} economists are fashion junkies, sorry, they "place a high marginal
} value on novelty", and you'll be asked to join the faculty. Agree, but
} but *only on a part-time basis*, because you will need time to oversee
} your new economics/management consultancy company (which will
} conversely, of course, gain credibility from your position on the
} economics faculty). You will have little difficulty acquiring and
} satisfying clients - business is always on the lookout for someone
} with an air of authority and independence to reassure them that what
} they've already decided is the Right Way, and the management
} consultancy industry exists to service this need.
}
} Only one thing is now needed to achive guru-hood in your new
} profession: the best-selling book. Dust down that old thesis again,
} and rewrite it in a popular style. It's not difficult; cut out all the
} remaining equations, add the amusing tales you've heard when
} consulting (the corporations can't be identified, of course, but your
} author profile will mention who you've been "advising", and everyone
} will have fun trying to match the stories to the companies), simplify
} and exagerate the human interest, *make it sound as if it's something
} the person in the office cube needs to know*. Most important, give it
} a snappy title covering contemporary concerns, eg, "2+2=5! How to
} Succeed in the New Millenium!"
}
} From now on, your main concern will be which requests and offers to
} turn down. Lecture tours are OK, honorary professorships do no harm
} but visiting ones, being paid, are better. You don't advise
} corporations any longer, but you may be prepared to consider leading
} seminars for their top management. Instant opinions for the media: CNN
} is OK, Playboy Channel isn't (sorry about that). You can afford to be
} consulted by a few presidents and prime ministers - think of it as a
} loss leader.
}
} Whatever you do, don't allow yourself to become involved with the
} World Bank or even worse with the Federal Reserve Board. No-one likes
} accountants.
}
} You owe the Oracle 20% of the gross as creative consultant, and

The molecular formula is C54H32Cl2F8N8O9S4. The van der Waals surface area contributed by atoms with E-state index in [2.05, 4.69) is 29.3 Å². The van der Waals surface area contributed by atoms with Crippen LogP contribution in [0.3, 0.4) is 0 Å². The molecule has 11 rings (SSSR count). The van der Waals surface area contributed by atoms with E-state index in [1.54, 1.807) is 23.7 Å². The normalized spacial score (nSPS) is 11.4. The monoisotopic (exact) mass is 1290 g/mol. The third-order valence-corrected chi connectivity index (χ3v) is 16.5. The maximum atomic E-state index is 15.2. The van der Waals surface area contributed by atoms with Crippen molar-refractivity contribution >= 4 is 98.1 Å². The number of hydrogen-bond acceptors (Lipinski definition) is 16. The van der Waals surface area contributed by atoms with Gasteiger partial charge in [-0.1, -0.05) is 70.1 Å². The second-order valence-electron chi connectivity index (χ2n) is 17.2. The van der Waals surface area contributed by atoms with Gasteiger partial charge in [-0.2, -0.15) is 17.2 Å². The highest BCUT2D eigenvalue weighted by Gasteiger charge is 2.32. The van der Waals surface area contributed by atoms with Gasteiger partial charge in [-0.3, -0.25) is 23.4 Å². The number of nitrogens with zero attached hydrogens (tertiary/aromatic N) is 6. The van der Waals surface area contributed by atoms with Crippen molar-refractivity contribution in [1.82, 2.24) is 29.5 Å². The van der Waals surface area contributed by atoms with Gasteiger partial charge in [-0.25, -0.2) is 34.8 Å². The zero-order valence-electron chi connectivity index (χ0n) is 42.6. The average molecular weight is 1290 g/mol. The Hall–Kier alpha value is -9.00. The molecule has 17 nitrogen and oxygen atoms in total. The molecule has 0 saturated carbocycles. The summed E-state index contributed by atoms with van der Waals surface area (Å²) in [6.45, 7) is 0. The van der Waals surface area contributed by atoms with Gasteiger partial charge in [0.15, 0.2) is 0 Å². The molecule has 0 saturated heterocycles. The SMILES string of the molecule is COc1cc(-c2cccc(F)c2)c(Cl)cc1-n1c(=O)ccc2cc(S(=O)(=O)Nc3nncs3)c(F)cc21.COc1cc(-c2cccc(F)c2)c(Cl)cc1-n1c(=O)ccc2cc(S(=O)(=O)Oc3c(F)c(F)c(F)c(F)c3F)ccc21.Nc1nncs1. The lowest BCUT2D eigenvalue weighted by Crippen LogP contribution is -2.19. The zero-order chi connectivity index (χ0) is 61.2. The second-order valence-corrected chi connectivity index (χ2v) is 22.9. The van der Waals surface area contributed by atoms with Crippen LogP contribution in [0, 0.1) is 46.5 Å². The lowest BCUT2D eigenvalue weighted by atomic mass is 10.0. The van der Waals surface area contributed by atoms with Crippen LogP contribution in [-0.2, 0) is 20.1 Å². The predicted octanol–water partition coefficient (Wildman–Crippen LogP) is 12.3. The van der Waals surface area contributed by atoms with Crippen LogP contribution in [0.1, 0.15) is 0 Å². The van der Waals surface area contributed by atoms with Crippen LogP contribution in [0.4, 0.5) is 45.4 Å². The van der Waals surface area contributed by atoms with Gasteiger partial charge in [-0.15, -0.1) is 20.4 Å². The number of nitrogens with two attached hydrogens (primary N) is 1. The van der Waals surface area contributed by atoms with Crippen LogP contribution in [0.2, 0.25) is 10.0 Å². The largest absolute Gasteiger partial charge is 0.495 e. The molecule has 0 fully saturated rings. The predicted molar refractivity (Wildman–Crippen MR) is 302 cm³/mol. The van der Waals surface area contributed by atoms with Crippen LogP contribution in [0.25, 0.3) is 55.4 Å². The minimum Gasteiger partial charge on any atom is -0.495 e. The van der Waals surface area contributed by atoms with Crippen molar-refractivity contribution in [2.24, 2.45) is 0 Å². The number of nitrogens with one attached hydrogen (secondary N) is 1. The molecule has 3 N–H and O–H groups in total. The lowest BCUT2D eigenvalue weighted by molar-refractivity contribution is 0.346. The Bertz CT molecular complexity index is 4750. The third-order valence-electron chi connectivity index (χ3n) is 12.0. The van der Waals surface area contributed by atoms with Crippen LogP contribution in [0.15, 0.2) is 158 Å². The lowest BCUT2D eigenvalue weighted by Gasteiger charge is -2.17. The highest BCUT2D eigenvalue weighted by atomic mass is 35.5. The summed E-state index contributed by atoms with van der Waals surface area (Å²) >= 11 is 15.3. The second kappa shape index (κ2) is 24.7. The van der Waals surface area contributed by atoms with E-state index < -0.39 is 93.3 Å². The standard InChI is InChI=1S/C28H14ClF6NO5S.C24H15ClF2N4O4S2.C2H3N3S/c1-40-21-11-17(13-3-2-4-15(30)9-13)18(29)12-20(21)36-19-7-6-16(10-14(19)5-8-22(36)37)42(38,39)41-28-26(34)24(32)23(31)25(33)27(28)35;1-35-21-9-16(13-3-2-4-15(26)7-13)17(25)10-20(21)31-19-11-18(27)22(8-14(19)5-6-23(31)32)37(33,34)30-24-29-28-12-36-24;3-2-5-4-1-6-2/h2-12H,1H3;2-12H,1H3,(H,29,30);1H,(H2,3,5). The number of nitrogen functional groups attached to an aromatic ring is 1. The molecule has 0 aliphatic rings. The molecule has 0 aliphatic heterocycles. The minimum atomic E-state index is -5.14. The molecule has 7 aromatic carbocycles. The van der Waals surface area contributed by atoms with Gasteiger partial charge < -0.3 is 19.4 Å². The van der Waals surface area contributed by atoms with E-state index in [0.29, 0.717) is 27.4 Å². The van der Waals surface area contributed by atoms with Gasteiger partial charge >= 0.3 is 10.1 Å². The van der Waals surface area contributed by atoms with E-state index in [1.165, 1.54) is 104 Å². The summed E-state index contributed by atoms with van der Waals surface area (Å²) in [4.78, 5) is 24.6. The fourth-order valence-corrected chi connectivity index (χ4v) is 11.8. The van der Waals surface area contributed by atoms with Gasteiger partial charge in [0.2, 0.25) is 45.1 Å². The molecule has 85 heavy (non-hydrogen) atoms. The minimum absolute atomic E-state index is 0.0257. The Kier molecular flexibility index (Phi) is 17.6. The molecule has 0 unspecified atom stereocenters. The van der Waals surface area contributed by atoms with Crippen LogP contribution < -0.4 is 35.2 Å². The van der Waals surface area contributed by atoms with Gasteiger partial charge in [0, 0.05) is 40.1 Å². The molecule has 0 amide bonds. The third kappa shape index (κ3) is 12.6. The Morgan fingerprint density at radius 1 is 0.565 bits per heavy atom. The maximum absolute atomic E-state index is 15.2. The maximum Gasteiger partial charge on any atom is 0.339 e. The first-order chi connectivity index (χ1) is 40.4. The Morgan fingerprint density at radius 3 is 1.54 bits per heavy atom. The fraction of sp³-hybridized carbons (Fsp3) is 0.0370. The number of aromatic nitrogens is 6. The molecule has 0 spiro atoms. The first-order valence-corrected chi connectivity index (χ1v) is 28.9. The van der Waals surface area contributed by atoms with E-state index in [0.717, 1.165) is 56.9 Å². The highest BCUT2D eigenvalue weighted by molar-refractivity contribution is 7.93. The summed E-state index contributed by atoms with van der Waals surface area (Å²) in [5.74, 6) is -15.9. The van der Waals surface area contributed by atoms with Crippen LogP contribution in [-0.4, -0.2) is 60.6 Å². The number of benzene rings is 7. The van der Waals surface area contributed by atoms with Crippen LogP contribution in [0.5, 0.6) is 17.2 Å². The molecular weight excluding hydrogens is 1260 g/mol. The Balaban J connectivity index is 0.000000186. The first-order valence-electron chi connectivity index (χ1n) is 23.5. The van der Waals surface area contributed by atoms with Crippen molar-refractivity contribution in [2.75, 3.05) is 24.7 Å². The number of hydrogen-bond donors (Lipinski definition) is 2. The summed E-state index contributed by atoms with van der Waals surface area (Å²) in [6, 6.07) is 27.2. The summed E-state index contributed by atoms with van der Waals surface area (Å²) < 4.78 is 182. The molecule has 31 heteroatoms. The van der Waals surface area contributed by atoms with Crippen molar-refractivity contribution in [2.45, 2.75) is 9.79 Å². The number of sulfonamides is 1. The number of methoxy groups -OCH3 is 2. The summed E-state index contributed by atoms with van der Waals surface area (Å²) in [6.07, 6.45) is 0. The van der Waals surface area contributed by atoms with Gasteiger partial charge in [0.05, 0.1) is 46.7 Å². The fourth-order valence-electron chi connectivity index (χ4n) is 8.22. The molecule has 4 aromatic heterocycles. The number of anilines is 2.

} another 20% as agent, let me see, by your reckoning that makes 50%.


913-05    (byGg8 dist, 2.8 mean)
Selected-By: Mike Nolan <nolan@celery.tssi.com>

The Internet Oracle has pondered your question deeply. Your question was:

> Oh most wise one, who's wonderous thought process I cannot compete with
> by any means.
>
> It's the end of the year, and though I really like my spanish teacher
> cause she has taught us so much, and she is kind at heart and cares for
> the students, she is such a crab!!!  How can I get her to crack a smile
> and appreciate my thanks before the school year ends on Wednesday?

And in response, thus spake the Oracle:

} Sidle up to her and, when she's least expecting it:
}
} 1) Whack the bejeezus out of her with a pinata stick;
} 2) Ask, "Quanto costa por indecencia con un burro?";
} 3) Put a red blanket over her head and jab spears into her;
} 4) Enrage her and force her to chase you and 100 friends
}    through the streets of Pamplona;
} 5) Paella Diving.
}
} I'm sorry, I've had a downer on the Spanish since that nasty
} business with Torquemada. Something about "Soothsaying" or
} some such. Most unpleasant.
}
} You owe the Oracle a holiday in Portugal.


913-06    (zxqc5 dist, 2.3 mean)
Selected-By: Mike Nolan <nolan@celery.tssi.com>

The Internet Oracle has pondered your question deeply. Your question was:

> Pray oh knowledgeable one what is the answer to this?
>
> Lou Reid has a song Perfect Day,
> What Album's is it on and what TV/film soundtrack uses it?

And in response, thus spake the Oracle:

}       Never heard of Lou Reid.
}       But Lou Reed's "Perfect Day" was in Trainspotting.
}       The soundtrack album of the same name has said tune on it.
}
} You owe the Oracle a promise that you'll have the neighbor kid show
} you how to do a web search.


913-07    (3fvHj dist, 3.5 mean)
Selected-By: Mike Nolan <nolan@celery.tssi.com>

The Internet Oracle has pondered your question deeply. Your question was:

> What is my horoscope today and why should I care?

And in response, thus spake the Oracle:

} WHAT'S IN STORE for June 16, 1997
}
} ON THIS DAY:
} * BORN: Stan Laurel, comedian (1895)
} * HISTORY: Ford Motors incorporated (1903)
} * ORACLE: First woodchuck question received (1911)
} * BORN: Joyce Carol Oates, novelist (1938)
} * BORN: Patrict Stuart (no, the other one) (1968)
} * SPORTS: Chicago Bulls win fourth NBA championship (1996)
}
} YOUR HOROSCOPE:
} ARIES: The biological warfare lab secretly located in your city
} explodes in mid-afternoon, exposing thousands to
} genetically-engineered ebola virus.  New opportunities may come from
} an unexpected source.
}
} TAURUS:  That coworker you always had your suspicions about goes
} postal and takes out five of your friends before you heroically